[00:06:23] That's because we already mentioned this, but by default we have HTML parsing here going on. Here. The HTML is parsing. And it founds a script, and it says, there is a script. Okay, we do nothing else. We post parsing. We post everything else. We download the script and execute the script, and then we continue.
[00:07:13] That async will download in parallel, but it will try to execute it immediately, as soon as possible, pausing the parsing for a while. If you don't know which one to use, you should use defer by default and let async only for one. It's a very specific case such as analytics and it should be really, really short because you're still harming performance of your parsing.
[00:08:56] I remember a joke from a web performance engineer saying that we as web performance engineers we are counting milliseconds as top models or counting grams, right? Like saying that we are counting milliseconds and for us milliseconds are really really important, okay? Release the main thread as soon as possible.
[00:09:46] But if it's taking more than 15 milliseconds, it's converting into a long task. And that long task is probably pushing the rendering of the next frames. So you have kind of clunky user interface if that happens. Embrace responsive images. Responsive images means that you are providing to the user the image that it needs.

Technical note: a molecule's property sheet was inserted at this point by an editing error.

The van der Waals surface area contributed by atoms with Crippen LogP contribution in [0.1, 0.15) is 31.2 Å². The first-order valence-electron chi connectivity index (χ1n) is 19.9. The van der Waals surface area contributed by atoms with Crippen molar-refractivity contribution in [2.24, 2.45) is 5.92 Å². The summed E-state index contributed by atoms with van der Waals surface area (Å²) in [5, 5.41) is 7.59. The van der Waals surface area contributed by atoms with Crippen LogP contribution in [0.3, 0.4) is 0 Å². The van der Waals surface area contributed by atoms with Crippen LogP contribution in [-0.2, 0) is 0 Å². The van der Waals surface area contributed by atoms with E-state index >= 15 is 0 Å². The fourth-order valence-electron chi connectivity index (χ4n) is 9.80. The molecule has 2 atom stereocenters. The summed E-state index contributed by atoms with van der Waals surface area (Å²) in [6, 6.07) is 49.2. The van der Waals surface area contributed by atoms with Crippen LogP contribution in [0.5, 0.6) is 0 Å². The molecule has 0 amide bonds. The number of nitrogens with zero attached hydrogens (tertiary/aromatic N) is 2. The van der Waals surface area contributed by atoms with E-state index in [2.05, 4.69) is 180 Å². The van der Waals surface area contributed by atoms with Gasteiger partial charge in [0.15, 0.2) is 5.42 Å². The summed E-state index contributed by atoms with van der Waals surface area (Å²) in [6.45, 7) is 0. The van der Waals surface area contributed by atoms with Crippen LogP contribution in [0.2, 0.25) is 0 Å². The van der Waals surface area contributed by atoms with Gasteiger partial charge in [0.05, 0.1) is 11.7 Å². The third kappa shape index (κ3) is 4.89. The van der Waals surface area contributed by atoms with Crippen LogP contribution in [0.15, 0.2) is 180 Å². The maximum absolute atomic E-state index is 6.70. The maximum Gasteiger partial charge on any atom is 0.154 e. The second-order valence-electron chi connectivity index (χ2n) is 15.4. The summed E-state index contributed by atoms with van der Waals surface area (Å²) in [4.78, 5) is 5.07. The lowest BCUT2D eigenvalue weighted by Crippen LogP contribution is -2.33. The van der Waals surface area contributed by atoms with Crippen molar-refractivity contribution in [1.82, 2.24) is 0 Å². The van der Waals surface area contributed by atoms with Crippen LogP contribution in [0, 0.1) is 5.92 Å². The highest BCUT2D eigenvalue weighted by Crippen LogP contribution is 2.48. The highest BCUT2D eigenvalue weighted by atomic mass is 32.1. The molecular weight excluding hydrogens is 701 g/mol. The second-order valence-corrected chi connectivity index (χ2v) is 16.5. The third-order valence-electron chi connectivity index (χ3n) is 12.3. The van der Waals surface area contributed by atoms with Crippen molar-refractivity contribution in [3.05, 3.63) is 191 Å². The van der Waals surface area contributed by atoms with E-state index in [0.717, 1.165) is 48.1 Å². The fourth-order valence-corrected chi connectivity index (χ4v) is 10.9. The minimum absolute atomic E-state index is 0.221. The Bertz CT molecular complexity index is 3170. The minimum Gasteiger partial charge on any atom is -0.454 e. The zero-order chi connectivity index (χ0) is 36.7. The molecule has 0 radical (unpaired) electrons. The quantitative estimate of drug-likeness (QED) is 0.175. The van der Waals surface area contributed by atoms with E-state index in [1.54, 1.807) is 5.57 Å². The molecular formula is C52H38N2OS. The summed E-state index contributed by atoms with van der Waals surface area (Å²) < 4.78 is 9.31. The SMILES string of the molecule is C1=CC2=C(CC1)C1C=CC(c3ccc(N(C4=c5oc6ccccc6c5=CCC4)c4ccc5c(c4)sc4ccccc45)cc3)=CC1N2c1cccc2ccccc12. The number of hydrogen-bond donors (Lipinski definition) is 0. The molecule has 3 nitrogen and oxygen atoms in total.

[00:10:11] Not just a large image that then with CSS resize, or things like that, and we will get into that later. Embrace SVG, for icons, for logos, every time it's a vector-based image. It will be much better to send SVG. On 98% of the situation there are some cases, and remember, don't trust me.
[00:10:36] Try it. Test that. Make two versions. Compare the versions. See the waterfall charts. See how the the web bidders are doing on each case and then make a decision. Compress images define placeholder size. Placeholder size is UCSS or HTML to define the width and the height of the image placeholder.
[00:11:02] If you don't do that, and I think that's one of the problems we have in our website. we will have content layer shift. Because the browser will not know the size of the image before actually downloading the image. So it needs to download the image, decode the image to actually know, that image is 100 by 50.
[00:11:23] And then it needs to lay out the rest of the elements around. Okay, make sense? And compress images is using tools that will compress your JPEG files, your PNG files to remove unnecessary data. Careful with web fonts. We are using web fonts. What's the problem with web fonts?
[00:11:44] Web fonts are really nice. They can be really nice in your screen, but actually text by default is non blocking. When you have text in your HTML, your text will appear unless you use web fonts. When you use web fonts, and it depends how you're using web fonts.
[00:12:00] By default you are converting something that is nonblocking into something that is blocking because now you won't see text until the font is downloaded and parsed. There are ways to solve that problem or to deal with that, okay? But for now let's say be careful. So those were just basic ideas on web optimization.
[00:12:23] Do you have any questions on any of those?